At UCL, many powerful and novel techniques are used to study mental processes in the human brain behavioral experiments to study perception, thought and action; functional imaging techniques such as functional magnetic resonance imaging (fMRI) or magnetoencephalograhy (MEG) to study the brain mechanisms underlying higher cognitive processes; transcranial magnetic stimulation to probe the effects of transiently disrupting brain function; and neuropsychological methods to investigate how brain damage can impair cognitive function.
Cognitive neuroscience research takes place in many locations and clinical settings around UCL but two particular foci of activity are the Wellcome Trust Centre for Neuroimaging and the UCL Institute of Cognitive Neuroscience, both in Queen Square.
The Wellcome Trust Centre for Neuroimaging is a large internationally recognized scientific centre of excellence for functional neuroimaging with three research-dedicated MRI scanners and an MEG suite used by researchers across UCL.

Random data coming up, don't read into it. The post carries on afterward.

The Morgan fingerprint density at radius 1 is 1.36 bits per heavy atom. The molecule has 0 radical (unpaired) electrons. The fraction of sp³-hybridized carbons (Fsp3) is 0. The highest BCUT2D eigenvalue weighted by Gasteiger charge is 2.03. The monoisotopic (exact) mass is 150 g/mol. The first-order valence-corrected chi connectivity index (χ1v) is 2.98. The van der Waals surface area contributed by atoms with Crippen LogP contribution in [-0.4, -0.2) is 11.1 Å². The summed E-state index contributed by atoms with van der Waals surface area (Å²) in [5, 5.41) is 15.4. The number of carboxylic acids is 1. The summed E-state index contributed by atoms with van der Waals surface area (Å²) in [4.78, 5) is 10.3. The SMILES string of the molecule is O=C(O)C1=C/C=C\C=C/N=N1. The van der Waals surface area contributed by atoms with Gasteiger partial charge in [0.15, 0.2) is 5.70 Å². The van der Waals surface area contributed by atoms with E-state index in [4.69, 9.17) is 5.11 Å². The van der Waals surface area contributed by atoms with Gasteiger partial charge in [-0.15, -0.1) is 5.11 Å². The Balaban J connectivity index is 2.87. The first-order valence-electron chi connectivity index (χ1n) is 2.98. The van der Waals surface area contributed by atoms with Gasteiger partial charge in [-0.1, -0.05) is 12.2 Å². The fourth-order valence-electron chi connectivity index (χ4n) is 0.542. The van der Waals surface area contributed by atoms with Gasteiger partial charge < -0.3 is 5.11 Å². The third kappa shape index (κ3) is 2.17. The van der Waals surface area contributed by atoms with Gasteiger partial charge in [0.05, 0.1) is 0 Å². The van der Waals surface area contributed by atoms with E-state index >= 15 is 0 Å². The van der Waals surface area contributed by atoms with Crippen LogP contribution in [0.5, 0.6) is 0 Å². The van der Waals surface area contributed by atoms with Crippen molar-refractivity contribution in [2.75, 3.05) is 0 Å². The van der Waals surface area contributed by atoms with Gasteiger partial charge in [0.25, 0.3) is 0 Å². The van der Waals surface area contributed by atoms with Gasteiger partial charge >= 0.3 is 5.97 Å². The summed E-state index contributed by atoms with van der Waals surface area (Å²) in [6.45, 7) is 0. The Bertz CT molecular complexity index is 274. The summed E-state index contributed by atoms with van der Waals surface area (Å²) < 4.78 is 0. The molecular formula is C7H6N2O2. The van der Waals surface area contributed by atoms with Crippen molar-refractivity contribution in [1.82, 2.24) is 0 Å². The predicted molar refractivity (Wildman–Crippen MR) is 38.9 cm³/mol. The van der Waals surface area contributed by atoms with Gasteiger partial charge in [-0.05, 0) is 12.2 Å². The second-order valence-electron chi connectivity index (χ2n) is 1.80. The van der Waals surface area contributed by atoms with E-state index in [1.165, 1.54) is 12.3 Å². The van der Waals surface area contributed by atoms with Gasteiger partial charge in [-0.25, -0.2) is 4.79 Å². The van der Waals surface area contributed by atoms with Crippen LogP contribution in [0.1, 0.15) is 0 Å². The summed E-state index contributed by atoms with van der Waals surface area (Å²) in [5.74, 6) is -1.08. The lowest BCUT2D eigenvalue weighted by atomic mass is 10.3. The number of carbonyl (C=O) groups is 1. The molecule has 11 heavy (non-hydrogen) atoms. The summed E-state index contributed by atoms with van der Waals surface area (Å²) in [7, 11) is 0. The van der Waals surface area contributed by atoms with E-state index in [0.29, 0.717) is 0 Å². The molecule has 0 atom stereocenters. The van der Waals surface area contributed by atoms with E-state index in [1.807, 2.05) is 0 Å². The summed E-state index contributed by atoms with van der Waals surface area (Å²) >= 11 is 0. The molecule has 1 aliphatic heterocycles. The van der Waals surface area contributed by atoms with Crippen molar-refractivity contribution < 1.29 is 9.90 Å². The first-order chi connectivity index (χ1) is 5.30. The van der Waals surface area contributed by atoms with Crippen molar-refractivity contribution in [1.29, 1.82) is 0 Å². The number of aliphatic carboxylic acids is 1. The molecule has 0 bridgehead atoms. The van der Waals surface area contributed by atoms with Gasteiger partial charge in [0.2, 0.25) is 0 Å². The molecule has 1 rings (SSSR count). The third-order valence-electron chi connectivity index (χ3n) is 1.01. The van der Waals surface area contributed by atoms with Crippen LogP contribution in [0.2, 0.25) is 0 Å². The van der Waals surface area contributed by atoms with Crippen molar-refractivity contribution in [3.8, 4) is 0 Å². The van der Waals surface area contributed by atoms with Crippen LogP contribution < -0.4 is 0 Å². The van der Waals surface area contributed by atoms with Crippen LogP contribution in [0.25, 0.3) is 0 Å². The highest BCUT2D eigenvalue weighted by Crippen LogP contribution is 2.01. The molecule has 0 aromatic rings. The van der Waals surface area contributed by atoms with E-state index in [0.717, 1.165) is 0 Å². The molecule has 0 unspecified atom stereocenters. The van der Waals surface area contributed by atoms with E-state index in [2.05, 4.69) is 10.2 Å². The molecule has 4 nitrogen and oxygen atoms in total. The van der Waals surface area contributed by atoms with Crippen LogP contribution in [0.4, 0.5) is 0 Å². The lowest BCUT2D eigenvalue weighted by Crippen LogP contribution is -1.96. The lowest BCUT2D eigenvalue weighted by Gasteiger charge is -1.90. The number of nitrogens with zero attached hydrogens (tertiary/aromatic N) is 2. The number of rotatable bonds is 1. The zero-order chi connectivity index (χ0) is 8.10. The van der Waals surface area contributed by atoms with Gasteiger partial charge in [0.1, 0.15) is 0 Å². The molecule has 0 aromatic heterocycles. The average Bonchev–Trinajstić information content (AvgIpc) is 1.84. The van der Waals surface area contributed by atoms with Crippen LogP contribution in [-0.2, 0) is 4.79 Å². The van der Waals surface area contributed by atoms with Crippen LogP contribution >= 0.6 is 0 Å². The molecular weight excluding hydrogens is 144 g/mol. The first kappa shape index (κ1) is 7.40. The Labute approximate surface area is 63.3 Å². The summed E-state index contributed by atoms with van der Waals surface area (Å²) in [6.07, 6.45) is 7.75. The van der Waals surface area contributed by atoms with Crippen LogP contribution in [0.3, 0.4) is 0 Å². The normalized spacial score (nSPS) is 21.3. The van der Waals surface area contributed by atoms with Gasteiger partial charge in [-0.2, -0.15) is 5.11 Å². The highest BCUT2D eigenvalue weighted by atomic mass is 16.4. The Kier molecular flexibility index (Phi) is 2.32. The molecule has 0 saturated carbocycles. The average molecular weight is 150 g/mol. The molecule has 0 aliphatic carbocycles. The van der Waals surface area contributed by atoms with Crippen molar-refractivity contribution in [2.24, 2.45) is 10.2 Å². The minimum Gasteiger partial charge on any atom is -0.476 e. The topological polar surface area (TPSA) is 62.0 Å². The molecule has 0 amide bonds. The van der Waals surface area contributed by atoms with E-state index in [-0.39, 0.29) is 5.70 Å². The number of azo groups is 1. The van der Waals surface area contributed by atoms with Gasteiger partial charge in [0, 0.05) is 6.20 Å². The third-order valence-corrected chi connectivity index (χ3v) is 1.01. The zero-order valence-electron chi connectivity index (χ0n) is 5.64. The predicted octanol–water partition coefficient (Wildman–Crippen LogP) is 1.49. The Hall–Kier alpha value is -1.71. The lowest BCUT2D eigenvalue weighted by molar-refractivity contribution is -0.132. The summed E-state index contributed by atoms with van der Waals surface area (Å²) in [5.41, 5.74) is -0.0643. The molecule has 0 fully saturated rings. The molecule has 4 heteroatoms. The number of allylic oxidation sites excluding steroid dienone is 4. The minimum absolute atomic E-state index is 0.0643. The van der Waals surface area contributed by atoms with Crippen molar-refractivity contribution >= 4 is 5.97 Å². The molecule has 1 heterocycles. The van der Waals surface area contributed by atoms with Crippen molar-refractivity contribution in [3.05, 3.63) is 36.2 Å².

The UCL Institute of Cognitive Neuroscience is a thriving interdisciplinary research centre that brings together cognitive neuroscience researchers from many different backgrounds across UCL with a common interest in understanding human brain function.
Computational neuroscience seeks to construct theories and quantitative models of how these computations take place.
At UCL, there is a large and vibrant community of researchers involved in computational neuroscience. Their research ranges from computational models of individual synapses and single neurons to entire networks.
A particular focus of interdisciplinary computational neuroscience research at UCL is the internationally renowned Gatsby Computational Neuroscience Unit.
Work at the Gatsby studies neural computational theories of perception and action in neural and machine systems, with an emphasis on learning.
The Unit has an active role in teaching the next generation of computational neuroscience researchers, centered on an innovative four-year PhD program in Computational Neuroscience and Machine Learning.